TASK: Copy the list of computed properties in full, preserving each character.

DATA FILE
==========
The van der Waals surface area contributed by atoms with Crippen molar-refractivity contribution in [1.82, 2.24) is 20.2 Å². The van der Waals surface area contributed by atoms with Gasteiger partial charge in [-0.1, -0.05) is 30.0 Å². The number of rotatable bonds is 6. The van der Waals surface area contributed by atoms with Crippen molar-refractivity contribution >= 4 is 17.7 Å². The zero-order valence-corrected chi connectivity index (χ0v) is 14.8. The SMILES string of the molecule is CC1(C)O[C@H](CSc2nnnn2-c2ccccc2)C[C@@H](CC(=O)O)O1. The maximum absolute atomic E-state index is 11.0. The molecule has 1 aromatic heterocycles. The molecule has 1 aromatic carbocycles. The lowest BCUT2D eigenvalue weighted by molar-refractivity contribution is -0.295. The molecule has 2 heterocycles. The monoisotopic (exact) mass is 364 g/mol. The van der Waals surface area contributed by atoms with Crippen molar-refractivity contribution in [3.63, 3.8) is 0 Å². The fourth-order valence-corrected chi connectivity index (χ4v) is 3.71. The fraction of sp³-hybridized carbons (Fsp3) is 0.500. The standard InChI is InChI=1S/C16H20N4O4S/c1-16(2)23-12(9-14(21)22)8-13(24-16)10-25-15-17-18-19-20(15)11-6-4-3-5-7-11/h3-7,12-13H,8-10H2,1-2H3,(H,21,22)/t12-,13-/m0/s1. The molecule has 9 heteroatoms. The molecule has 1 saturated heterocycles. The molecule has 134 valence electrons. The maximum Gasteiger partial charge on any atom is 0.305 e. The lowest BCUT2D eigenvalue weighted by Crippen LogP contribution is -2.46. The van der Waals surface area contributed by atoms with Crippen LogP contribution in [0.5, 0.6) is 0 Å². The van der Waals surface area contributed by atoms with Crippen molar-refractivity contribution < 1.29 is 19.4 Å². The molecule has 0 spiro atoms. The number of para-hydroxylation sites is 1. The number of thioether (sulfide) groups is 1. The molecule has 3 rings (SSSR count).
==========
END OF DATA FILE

The van der Waals surface area contributed by atoms with Crippen molar-refractivity contribution in [1.82, 2.24) is 20.2 Å². The van der Waals surface area contributed by atoms with Gasteiger partial charge in [-0.1, -0.05) is 30.0 Å². The number of rotatable bonds is 6. The van der Waals surface area contributed by atoms with Crippen molar-refractivity contribution >= 4 is 17.7 Å². The zero-order valence-corrected chi connectivity index (χ0v) is 14.8. The SMILES string of the molecule is CC1(C)O[C@H](CSc2nnnn2-c2ccccc2)C[C@@H](CC(=O)O)O1. The maximum absolute atomic E-state index is 11.0. The molecule has 1 aromatic heterocycles. The molecule has 1 aromatic carbocycles. The lowest BCUT2D eigenvalue weighted by molar-refractivity contribution is -0.295. The molecule has 2 heterocycles. The monoisotopic (exact) mass is 364 g/mol. The van der Waals surface area contributed by atoms with Crippen molar-refractivity contribution in [3.63, 3.8) is 0 Å². The fourth-order valence-corrected chi connectivity index (χ4v) is 3.71. The fraction of sp³-hybridized carbons (Fsp3) is 0.500. The standard InChI is InChI=1S/C16H20N4O4S/c1-16(2)23-12(9-14(21)22)8-13(24-16)10-25-15-17-18-19-20(15)11-6-4-3-5-7-11/h3-7,12-13H,8-10H2,1-2H3,(H,21,22)/t12-,13-/m0/s1. The molecule has 9 heteroatoms. The molecule has 1 saturated heterocycles. The molecule has 134 valence electrons. The maximum Gasteiger partial charge on any atom is 0.305 e. The lowest BCUT2D eigenvalue weighted by Crippen LogP contribution is -2.46. The van der Waals surface area contributed by atoms with Crippen LogP contribution in [0.5, 0.6) is 0 Å². The van der Waals surface area contributed by atoms with Crippen molar-refractivity contribution < 1.29 is 19.4 Å². The molecule has 0 spiro atoms. The number of para-hydroxylation sites is 1. The number of thioether (sulfide) groups is 1. The molecule has 3 rings (SSSR count).